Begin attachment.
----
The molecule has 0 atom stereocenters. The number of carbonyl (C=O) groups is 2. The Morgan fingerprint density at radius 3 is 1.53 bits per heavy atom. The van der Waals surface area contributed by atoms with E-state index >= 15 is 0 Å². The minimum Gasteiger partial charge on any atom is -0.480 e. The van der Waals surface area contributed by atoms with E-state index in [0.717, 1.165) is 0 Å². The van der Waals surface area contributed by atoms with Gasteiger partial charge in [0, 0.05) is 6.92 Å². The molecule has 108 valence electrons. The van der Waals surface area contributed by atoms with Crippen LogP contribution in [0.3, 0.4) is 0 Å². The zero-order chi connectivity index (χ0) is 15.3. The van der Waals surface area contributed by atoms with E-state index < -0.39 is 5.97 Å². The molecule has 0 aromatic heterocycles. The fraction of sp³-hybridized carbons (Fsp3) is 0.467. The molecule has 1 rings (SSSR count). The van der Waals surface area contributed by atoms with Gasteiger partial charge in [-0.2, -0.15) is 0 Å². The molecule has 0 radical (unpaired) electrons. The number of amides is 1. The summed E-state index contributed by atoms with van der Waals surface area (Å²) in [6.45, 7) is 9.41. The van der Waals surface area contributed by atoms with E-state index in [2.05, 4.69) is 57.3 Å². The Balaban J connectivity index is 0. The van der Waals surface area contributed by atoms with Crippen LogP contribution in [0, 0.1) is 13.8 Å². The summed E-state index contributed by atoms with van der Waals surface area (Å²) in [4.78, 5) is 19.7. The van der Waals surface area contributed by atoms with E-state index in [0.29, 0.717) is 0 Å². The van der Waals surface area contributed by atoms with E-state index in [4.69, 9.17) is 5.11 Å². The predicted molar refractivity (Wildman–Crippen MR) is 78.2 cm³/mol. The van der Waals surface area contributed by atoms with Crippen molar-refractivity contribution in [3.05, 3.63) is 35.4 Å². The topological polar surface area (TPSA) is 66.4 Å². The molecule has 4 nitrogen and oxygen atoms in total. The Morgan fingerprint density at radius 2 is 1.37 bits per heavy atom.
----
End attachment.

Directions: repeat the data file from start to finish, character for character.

The molecule has 0 atom stereocenters. The number of carbonyl (C=O) groups is 2. The Morgan fingerprint density at radius 3 is 1.53 bits per heavy atom. The van der Waals surface area contributed by atoms with E-state index >= 15 is 0 Å². The minimum Gasteiger partial charge on any atom is -0.480 e. The van der Waals surface area contributed by atoms with E-state index in [0.717, 1.165) is 0 Å². The van der Waals surface area contributed by atoms with Gasteiger partial charge in [0, 0.05) is 6.92 Å². The molecule has 108 valence electrons. The van der Waals surface area contributed by atoms with Crippen LogP contribution in [0.3, 0.4) is 0 Å². The zero-order chi connectivity index (χ0) is 15.3. The van der Waals surface area contributed by atoms with E-state index < -0.39 is 5.97 Å². The molecule has 0 aromatic heterocycles. The fraction of sp³-hybridized carbons (Fsp3) is 0.467. The molecule has 1 rings (SSSR count). The van der Waals surface area contributed by atoms with Gasteiger partial charge in [-0.2, -0.15) is 0 Å². The molecule has 0 radical (unpaired) electrons. The number of amides is 1. The summed E-state index contributed by atoms with van der Waals surface area (Å²) in [6.45, 7) is 9.41. The van der Waals surface area contributed by atoms with E-state index in [2.05, 4.69) is 57.3 Å². The Balaban J connectivity index is 0. The van der Waals surface area contributed by atoms with Crippen LogP contribution in [0, 0.1) is 13.8 Å². The summed E-state index contributed by atoms with van der Waals surface area (Å²) in [4.78, 5) is 19.7. The van der Waals surface area contributed by atoms with E-state index in [0.29, 0.717) is 0 Å². The van der Waals surface area contributed by atoms with E-state index in [4.69, 9.17) is 5.11 Å². The predicted molar refractivity (Wildman–Crippen MR) is 78.2 cm³/mol. The van der Waals surface area contributed by atoms with Crippen molar-refractivity contribution in [3.05, 3.63) is 35.4 Å². The topological polar surface area (TPSA) is 66.4 Å². The molecule has 4 nitrogen and oxygen atoms in total. The Morgan fingerprint density at radius 2 is 1.37 bits per heavy atom.